Yakila: Walking and talking together in reconciliation and understanding

19 April 2024

Yakila: Walking and talking together in reconciliation and understanding

In February 2024, more than 150 Salvation Army delegates met for The Salvation Army’s ‘Yakila – Walking and Talking Together’ gathering in South Australia, enjoying a chance to share and learn through guest speakers, yarning circles, truth-telling and prayer. According to The Salvation Army’s Shirli Congoo, in keeping with the National Reconciliation Week (27 May to 3 June) theme, this level of engagement and learning within the Salvos – and all organisations – is essential, ‘now more than ever’*.

The ‘Yakila – Walking and Talking Together’ gathering gave Salvation Army personnel and members around Australia the chance to communicate, share and learn together, while marking and celebrating the completion of the first stage of The Salvation Army’s national Reconciliation Action Plan (RAP).

The first two days of the gathering offered an opportunity for Aboriginal and Torres Strait Islander Salvation Army personnel and church (corps) members to meet and connect, with the remaining days open to non-Indigenous personnel and Salvation Army church members.

Journey of reconciliation and understanding

Yakila guest speakers and their subjects included Mark Yettica Paulson (our readiness for truth-telling), Gabriel Bani (Torres Strait Islander cultural worldview), Grant Paulson (sacred drivers for social change) and Professor Anne Patel-Gray (a journey of the vision for First Nations peoples). Welcome to Country was performed by Major Moogy Sumner (AM), and the opening night hosted a performance by Aboriginal dance group Dusty Feet Mob.

Shirli Congoo, General Manager of The Salvation Army’s Aboriginal and Torres Strait Islander team, and the team, facilitated yarning circles and reflections.

Now more than ever

Shirli said of the success of the conference, “Yakila, which brought Indigenous and non-Indigenous members of The Salvation Army together, ties in well with the 2024 theme for National Reconciliation Week, ‘Now more than ever’. It reminds us that, at its heart, reconciliation is about strengthening relationships between Aboriginal and Torres Strait Islander peoples and non-Indigenous peoples, for the benefit of all Australians.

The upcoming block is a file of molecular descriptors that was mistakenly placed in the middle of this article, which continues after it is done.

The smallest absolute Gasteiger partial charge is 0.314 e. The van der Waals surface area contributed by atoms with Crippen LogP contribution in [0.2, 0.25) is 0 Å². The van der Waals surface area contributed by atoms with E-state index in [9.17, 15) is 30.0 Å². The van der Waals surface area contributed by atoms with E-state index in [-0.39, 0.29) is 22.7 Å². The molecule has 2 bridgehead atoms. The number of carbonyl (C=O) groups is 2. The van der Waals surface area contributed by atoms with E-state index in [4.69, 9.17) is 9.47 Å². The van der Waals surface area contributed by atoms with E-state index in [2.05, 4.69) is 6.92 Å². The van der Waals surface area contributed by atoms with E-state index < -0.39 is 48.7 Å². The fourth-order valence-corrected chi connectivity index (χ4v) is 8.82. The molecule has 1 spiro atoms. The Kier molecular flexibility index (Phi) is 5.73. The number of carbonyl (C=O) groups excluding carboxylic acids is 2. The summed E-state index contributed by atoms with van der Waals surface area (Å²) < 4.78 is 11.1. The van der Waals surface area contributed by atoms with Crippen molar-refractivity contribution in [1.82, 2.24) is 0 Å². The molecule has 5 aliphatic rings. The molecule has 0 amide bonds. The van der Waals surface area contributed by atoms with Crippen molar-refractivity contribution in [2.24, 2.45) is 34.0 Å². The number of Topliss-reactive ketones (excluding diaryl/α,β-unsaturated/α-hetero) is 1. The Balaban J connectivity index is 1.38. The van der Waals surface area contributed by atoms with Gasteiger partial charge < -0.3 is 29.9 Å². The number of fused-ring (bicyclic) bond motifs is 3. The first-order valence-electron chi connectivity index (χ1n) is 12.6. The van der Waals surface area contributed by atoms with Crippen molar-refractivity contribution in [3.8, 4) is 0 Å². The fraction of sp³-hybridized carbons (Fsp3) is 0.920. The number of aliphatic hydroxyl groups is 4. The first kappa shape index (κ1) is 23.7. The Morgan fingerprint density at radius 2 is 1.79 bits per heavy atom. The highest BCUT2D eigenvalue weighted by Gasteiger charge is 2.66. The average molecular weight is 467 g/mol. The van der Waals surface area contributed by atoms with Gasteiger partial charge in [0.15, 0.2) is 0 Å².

“Reconciliation is an ongoing journey, not a destination. We must remember that while generations of Australians have fought hard for meaningful change, future gains are likely to take just as much, if not more, effort. We encourage all in The Salvation Army to continue to be committed and intentional about our ongoing journey.”

Yakila – Walking and Talking Together’ gathering in South Australia

Celebration of progress

Speaking at the Yakila gathering, Salvation Army Chief Secretary Colonel Winsome Merrett said: “Over 1200 Salvos gathered together in yarning circles online during COVID, and out of those yarning circles, it was really determined that Salvos had a heart and passion to see things change for Aboriginal and Torres Strait Islander peoples, in regard to the disadvantage that they were experiencing.

“I am incredibly proud to say that because of the leadership of our Aboriginal and Torres Strait Islander team and the involvement of large numbers of Salvos across this territory, every single [RAP] deliverable, all 89 of them, have been actioned and delivered on.”

Prayers for the future of reconciliation and understanding

Uncle Vince Ross, a Madi Madi man and The Salvation Army’s convenor of the Aboriginal and Torres Strait Islander Advisory Council, and Salvation Army Territorial Commander Commissioner Miriam Gluyas, brought opening prayers and greetings.

“What you have to do is go two steps back and see where you’ve come from,” Miriam said, reflecting on thoughts shared by Uncle Vince.

“Then you need to go two steps forward and see where you are right now. Today has been an incredible day of thinking through where we are, but we’re not stopping here. We’re going two steps forward again to see all that can be. We are going to believe big and imagine what God will do.”

The gathering was closed by Uncle Vince Ross, who shared a blessing, saying: “May the God of creation warm your heart like the campfires of old, bring wisdom and peace as shown to the First Peoples of this land.

“Shake off the dust from the desert plain by the flow and washing of the rain and let the light of God show us the right path to take, and stand tall, like the big river gums, drawing life from the ever-flowing waters. Amen.”

Members of The Salvation Army Aboriginal and Torres Straight Islander team

*The Reconciliation Australia website notes, “The National Reconciliation Week theme for 2024, Now More Than Ever, is a reminder to all of us that no matter what, the fight for justice and the rights of Aboriginal and Torres Strait Islander people will – and must – continue.”

(Based on an original article written by Anthony Castle for Salvos Online https://www.salvosonline.org.au/post/reconciliation-action-plan-moves-to-next-level)

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